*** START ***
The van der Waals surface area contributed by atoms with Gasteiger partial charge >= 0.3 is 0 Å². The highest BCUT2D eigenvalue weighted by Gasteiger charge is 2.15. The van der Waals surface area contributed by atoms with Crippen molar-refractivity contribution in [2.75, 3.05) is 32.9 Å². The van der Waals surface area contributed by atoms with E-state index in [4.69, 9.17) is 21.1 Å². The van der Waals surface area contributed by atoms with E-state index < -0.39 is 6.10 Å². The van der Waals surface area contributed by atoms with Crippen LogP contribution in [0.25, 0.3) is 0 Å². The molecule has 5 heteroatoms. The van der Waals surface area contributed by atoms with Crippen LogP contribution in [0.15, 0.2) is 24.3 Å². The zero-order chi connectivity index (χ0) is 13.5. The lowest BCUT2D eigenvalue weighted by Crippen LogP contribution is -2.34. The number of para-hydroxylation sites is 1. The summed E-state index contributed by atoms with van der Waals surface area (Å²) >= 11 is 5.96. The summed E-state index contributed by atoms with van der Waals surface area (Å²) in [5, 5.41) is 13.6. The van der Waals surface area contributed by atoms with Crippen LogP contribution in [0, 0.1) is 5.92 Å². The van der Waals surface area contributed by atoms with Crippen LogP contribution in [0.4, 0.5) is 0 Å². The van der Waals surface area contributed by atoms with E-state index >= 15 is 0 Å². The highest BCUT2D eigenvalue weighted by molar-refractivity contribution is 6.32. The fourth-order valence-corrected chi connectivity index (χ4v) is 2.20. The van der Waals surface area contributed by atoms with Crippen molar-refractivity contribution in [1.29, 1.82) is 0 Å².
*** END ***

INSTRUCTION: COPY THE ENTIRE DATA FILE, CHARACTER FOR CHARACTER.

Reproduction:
The van der Waals surface area contributed by atoms with Gasteiger partial charge >= 0.3 is 0 Å². The highest BCUT2D eigenvalue weighted by Gasteiger charge is 2.15. The van der Waals surface area contributed by atoms with Crippen molar-refractivity contribution in [2.75, 3.05) is 32.9 Å². The van der Waals surface area contributed by atoms with E-state index in [4.69, 9.17) is 21.1 Å². The van der Waals surface area contributed by atoms with E-state index < -0.39 is 6.10 Å². The van der Waals surface area contributed by atoms with Crippen LogP contribution in [0.25, 0.3) is 0 Å². The molecule has 5 heteroatoms. The van der Waals surface area contributed by atoms with Crippen LogP contribution in [0.15, 0.2) is 24.3 Å². The zero-order chi connectivity index (χ0) is 13.5. The lowest BCUT2D eigenvalue weighted by Crippen LogP contribution is -2.34. The number of para-hydroxylation sites is 1. The summed E-state index contributed by atoms with van der Waals surface area (Å²) >= 11 is 5.96. The summed E-state index contributed by atoms with van der Waals surface area (Å²) in [5, 5.41) is 13.6. The van der Waals surface area contributed by atoms with Crippen LogP contribution in [0, 0.1) is 5.92 Å². The van der Waals surface area contributed by atoms with Crippen LogP contribution in [0.4, 0.5) is 0 Å². The van der Waals surface area contributed by atoms with E-state index >= 15 is 0 Å². The highest BCUT2D eigenvalue weighted by molar-refractivity contribution is 6.32. The fourth-order valence-corrected chi connectivity index (χ4v) is 2.20. The van der Waals surface area contributed by atoms with Crippen molar-refractivity contribution in [1.29, 1.82) is 0 Å².